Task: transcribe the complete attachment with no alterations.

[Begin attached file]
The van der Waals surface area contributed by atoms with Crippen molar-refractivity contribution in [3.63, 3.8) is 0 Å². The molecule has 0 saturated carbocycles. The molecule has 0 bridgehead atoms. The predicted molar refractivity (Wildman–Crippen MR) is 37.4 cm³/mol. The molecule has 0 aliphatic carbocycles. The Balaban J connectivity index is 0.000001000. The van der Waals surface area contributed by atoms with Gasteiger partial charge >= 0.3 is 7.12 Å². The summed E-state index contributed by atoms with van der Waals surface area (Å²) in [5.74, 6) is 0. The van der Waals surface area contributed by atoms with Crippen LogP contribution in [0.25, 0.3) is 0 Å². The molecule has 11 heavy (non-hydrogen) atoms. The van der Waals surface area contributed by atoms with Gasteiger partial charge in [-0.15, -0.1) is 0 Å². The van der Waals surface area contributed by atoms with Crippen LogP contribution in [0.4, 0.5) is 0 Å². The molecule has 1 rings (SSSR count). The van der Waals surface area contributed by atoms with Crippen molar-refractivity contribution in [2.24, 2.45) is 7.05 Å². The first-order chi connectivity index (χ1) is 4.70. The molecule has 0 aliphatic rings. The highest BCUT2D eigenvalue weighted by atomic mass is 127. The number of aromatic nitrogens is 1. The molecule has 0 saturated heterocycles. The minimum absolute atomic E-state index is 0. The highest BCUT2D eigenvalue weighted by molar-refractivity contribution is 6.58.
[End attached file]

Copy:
The van der Waals surface area contributed by atoms with Crippen molar-refractivity contribution in [3.63, 3.8) is 0 Å². The molecule has 0 saturated carbocycles. The molecule has 0 bridgehead atoms. The predicted molar refractivity (Wildman–Crippen MR) is 37.4 cm³/mol. The molecule has 0 aliphatic carbocycles. The Balaban J connectivity index is 0.000001000. The van der Waals surface area contributed by atoms with Gasteiger partial charge >= 0.3 is 7.12 Å². The summed E-state index contributed by atoms with van der Waals surface area (Å²) in [5.74, 6) is 0. The van der Waals surface area contributed by atoms with Crippen LogP contribution in [0.25, 0.3) is 0 Å². The molecule has 11 heavy (non-hydrogen) atoms. The van der Waals surface area contributed by atoms with Gasteiger partial charge in [-0.15, -0.1) is 0 Å². The van der Waals surface area contributed by atoms with Crippen LogP contribution in [0.4, 0.5) is 0 Å². The molecule has 1 rings (SSSR count). The van der Waals surface area contributed by atoms with Crippen molar-refractivity contribution in [2.24, 2.45) is 7.05 Å². The first-order chi connectivity index (χ1) is 4.70. The molecule has 0 aliphatic rings. The highest BCUT2D eigenvalue weighted by atomic mass is 127. The number of aromatic nitrogens is 1. The molecule has 0 saturated heterocycles. The minimum absolute atomic E-state index is 0. The highest BCUT2D eigenvalue weighted by molar-refractivity contribution is 6.58.